A King Under Seige by Mercedes Rochelle

Today I’m delighted to be sharing an excerpt from Mercedes Rochelle’s novel of Richard II, A King Under Siege, as part of a blog tour hosted by The Coffee Pot Book Club. A King Under Siege is the first book in the series The Plantagenet Legacy.

St. John’s chapel used to be a comforting place—before the Great Revolt. Now, Richard associated it with the murder of Sudbury, since it was here that he was seized by the rebels and dragged to his death. Lit by candles only on the main floor, the high ceiling receded into the gloom. But there was enough light for Richard to see the determination on the Appellants’ faces.  Feeling petulant, he sat down on a first row bench.

Gloucester walked in front of him, still brandishing the damning letters. “We repeat our demands. We demand the arrest and imprisonment of Michael de la Pole, Robert de Vere, Justice Tresilian, and Archbishop Neville. Sir Nicholas Brembre is already imprisoned.”

Richard shivered. He hadn’t realized that Brembre was taken. He raised his head, pursing his lips. “You may arrest the others if you can find them,” he snapped.

Ignoring his remark, Gloucester went on. “For the honor and the good of your kingdom you will remove from your palace the tale-bearers, flatterers, malicious slanderers, and useless people who disgrace your sovereignty and you will replace them with others who will be more honorable—”

“You overstep your authority!” Richard cried.

“By God we do not! You have surrounded yourself with sycophants and they must be cast out!”

“I will cast no one out of my household. How dare you attempt to make such demands?”

“You forget who is en puissance here!” Gloucester shouted. “We decide who is to stay and who is to go.”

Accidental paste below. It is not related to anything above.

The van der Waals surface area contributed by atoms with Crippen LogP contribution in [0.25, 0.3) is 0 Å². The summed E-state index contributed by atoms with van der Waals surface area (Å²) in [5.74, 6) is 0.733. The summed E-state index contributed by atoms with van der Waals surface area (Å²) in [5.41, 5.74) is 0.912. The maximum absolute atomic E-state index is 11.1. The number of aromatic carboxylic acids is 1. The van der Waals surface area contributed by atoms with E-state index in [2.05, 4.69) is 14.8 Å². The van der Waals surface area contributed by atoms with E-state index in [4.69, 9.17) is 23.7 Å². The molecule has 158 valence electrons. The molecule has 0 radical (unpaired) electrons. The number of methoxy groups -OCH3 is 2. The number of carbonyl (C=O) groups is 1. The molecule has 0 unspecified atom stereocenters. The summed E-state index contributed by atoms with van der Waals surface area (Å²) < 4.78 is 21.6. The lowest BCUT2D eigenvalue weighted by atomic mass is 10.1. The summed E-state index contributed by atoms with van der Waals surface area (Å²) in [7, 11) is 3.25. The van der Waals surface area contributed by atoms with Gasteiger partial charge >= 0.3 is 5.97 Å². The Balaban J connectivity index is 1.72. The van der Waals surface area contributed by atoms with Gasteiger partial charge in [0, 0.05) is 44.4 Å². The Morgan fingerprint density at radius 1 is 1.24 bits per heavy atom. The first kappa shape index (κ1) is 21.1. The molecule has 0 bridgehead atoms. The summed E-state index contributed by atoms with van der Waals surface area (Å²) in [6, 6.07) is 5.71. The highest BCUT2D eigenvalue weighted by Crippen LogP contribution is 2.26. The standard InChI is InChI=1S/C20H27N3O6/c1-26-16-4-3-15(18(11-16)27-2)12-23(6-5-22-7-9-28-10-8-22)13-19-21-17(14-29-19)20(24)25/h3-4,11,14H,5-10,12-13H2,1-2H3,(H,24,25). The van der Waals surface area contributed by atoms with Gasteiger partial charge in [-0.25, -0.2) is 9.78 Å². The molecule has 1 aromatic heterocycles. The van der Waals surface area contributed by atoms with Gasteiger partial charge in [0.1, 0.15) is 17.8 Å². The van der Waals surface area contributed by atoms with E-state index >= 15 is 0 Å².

Blinking, Richard shrank back for a moment. Arundel took a step forward.

“That is not all. We order you to arrest and bring to trial the following traitors: your seneschal Lord Beauchamp of Holt; your confessor Thomas Rushook; Sir Simon Burley, constable of Dover Castle; Sir Thomas Tryvet, Sir Nicholas Dagworth, Sir James Berners, Sir William Elmham, Sir John Salisbury—”

“You seek to eliminate all my chamber knights! Their only crime is their loyalty to me—”

“Your clerks, Richard Medford, Richard Clifford, and John Lincoln. We also appeal Justices Robert Belknap, John Holt, William Burgh, John Lockton, John Blake, and John Fulthorpe.”

“They only obeyed my commands! They are not culpable.”

“There are others we shall merely banish; they are a drain on the crown’s financial resources.”

“Enough!” Richard leapt to his feet. “This is unendurable. You seek to remove all my supporters, all my advisors—”

“Yes. All of them.” Gloucester put his face next to Richard’s; the king stepped back involuntarily. “You have misgoverned the realm with impunity. You have been misled, deluded, misguided by those who only want to advance themselves. They took advantage of your youth—”

“Oh, not that old refrain! You have overused that device.”

“They will be cast out!”

“Never!”

Letting out his breath in disgust, Thomas turned his back on the king. He looked at Bolingbroke, jerking his head at Richard. “Show him.”

Richard turned from one to the other. Henry came over to him, daring to put his arm through the king’s, and led him to the window. They stood together, observing activities in the inner ward. Rowdy soldiers had set bonfires in the open space and amused themselves—some practicing their swordplay, some throwing dice, others passing around a wineskin. All wore their armor.

“Cousin,” said Bolingbroke quietly, “they may be enjoying themselves right now, but make no mistake. They support our cause and will help us keep the peace.”

“Your peace,” said Richard bitterly.

“If necessary.”